WCF African Regional Event in Lagos, Nigeria – The First WCF Regional Conference of 2017
The Foundation for African Cultural Heritage (FACH) in conjunction with
the World Congress of Families, Family Watch International, CitizenGo, Kenya Christian Professionals Forum and MTN (Mobile Telecommunications Network) organized the World Congress of Families African Regional Conference, March 27-29 at the Nigerian Institute for International Affairs in Lagos.
The principal organizer was Theresa Okafor, a veteran pro-family leader, head of FACH and WCF Regional Representative for Africa. The Conference was preceded by a press briefing on the 26th for members of the media and delegations from the Ministries of Justice and Education.
The Conference was both African and international in scope. It had speakers and participants from the US, UK, Netherlands, Malawi, Uganda, Ethiopia, Kenya and several Nigerian states. Delegates included a number of dignitaries, among them the Archbishop of Ibadan His Excellency Gabriel Leke Abegunrin – the Archbishop of Lagos His Excellency Adewale Martins – President of World Congress of Families, Brian Brown – the President of the African Bar Association, Hannibal Uwaifo – Chairperson of the UN Family Rights Caucus, Sharon Slater – Hon. Lamwaka Margaret and Hon Oseku from the Parliament of Uganda – Ambassador Uche Ajulu-Okeke, and a host of others. Also represented were members of legal and medical professions, the Nigerian Ministries of Education and Justice, the International Federation of Women Lawyers, the Office of the Public Defender of Lagos State, Clergy, Royals, university lecturers and students and the print and broadcast media. The diversity and caliber of the attendees showed the importance Africans attach to the role of the family.
The event began with a performance by a local cultural troupe. Brian Brown gave a very energetic opening address which set the tone for the conference, observing: “In this fight for the family, we can all do something. We all need to do something. Ultimately, we need better tactics, and I know, we will win this in the end!”
The Conference highlighted the need to respect human life from natural conception to natural death, and the need to protect children, marriage and the family. It examined the institution of the family, its indispensable role and importance to society. It also examined various threats to the family and why it is in dire need of protection.
Topics discussed included the effect of incorporating in national law the provisions of international treaties such as the United Nations’ Convention on the Elimination of All Forms of Discrimination Against Women, and the Maputo Protocol which have anti-life and anti-family provisions. In fact, those provisions are their driving force.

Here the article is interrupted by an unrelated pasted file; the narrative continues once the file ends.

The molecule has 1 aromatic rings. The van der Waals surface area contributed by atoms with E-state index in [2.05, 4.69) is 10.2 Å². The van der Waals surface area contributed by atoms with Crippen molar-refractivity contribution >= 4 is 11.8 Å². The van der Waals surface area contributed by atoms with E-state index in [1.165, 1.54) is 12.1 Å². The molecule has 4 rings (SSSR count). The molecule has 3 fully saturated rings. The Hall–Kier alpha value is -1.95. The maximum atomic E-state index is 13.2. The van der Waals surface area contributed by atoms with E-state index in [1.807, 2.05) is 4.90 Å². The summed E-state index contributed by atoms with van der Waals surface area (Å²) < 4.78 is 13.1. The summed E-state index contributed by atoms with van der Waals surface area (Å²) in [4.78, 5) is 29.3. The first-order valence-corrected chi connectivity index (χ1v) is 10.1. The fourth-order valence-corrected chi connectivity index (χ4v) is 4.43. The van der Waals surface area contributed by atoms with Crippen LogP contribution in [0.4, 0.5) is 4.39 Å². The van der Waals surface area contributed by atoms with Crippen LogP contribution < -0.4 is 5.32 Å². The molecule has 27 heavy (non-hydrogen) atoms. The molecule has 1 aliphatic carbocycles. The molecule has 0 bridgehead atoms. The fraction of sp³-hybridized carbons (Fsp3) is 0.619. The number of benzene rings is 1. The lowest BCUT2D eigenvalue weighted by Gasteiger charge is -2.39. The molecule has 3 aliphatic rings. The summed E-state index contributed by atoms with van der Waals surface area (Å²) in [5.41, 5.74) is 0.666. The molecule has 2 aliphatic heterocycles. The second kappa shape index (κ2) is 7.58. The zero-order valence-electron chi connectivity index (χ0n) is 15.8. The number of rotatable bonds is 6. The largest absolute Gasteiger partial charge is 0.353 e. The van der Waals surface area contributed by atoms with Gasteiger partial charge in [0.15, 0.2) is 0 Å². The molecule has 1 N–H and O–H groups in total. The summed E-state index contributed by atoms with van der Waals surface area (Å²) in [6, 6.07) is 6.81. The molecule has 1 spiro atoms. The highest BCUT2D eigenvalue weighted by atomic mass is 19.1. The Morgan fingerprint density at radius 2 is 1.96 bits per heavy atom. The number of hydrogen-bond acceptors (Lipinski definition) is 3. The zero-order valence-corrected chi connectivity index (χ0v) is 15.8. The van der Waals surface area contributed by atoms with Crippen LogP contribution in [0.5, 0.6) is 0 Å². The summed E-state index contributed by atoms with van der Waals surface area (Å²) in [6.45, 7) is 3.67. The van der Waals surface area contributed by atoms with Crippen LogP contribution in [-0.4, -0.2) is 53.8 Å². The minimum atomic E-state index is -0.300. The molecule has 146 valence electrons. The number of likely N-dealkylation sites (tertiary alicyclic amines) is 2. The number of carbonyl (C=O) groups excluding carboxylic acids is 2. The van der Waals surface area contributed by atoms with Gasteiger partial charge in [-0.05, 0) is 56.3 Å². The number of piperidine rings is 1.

Sharon Slater talked extensively on Comprehensive Sexuality Education (CSE). While admitting that children have to be taught about their sexuality, the most important questions are how, why and by whom. Comprehensive Sexuality Education isn’t comprehensive, and doesn’t take into account the various ages of the children and the type of information that is proper for their ages. Its content promotes acts that can lead to an increase in sexually transmitted disease, out-of-wedlock pregnancies, and abortions.
Prof. Philip Njemanze talked on the fundamental nuero-scientific differences in the male and female brains. He showed objective differences in cognition as they affect gender. His conclusion: Gender is nature and not nurture. The notion of innate sexual orientation is ideological, not scientific. The personal testimonies of some post-abortive women (among them Kechy Aimba, Jacqueline Gandi and Salome Wende) was an important highlight of the Conference. Attendees were thus acquainted with the horrors and pain that abortion inflicts on women.
The Conference was not all academic and formal. On the 2nd day, speakers were treated to an exquisite dinner at the residence of one of the sponsors, Mrs Bridget Itsueli, giving them a chance to feel the warmth of Nigerian culture and hospitality.
The Archbishop of Lagos, His Excellency Adewale Martins spoke on the importance of religious freedom and the need to curb extremism and the rise of secularism.
Andrew Marsh from Christian Concern in the United Kingdom explained that one effect of redefining marriage to include same-sex partners will be an increase in attacks on religious freedom and freedom of speech.
Theresa Okafor reports: “For attendees, the Conference was an eye-opener. They heard things they had not heard before and they realized that the fight against moral decadence is not exclusive to Europe and America, it is already at the doorstep of Africa and the need to act now was imperative to all.”
Delegates unanimously adopted a Communique from the African Regional World Congress of Families (March 27-29), which may be read in its entirety here.
For more information on the WCF Lagos Conference, visit the FACH Website.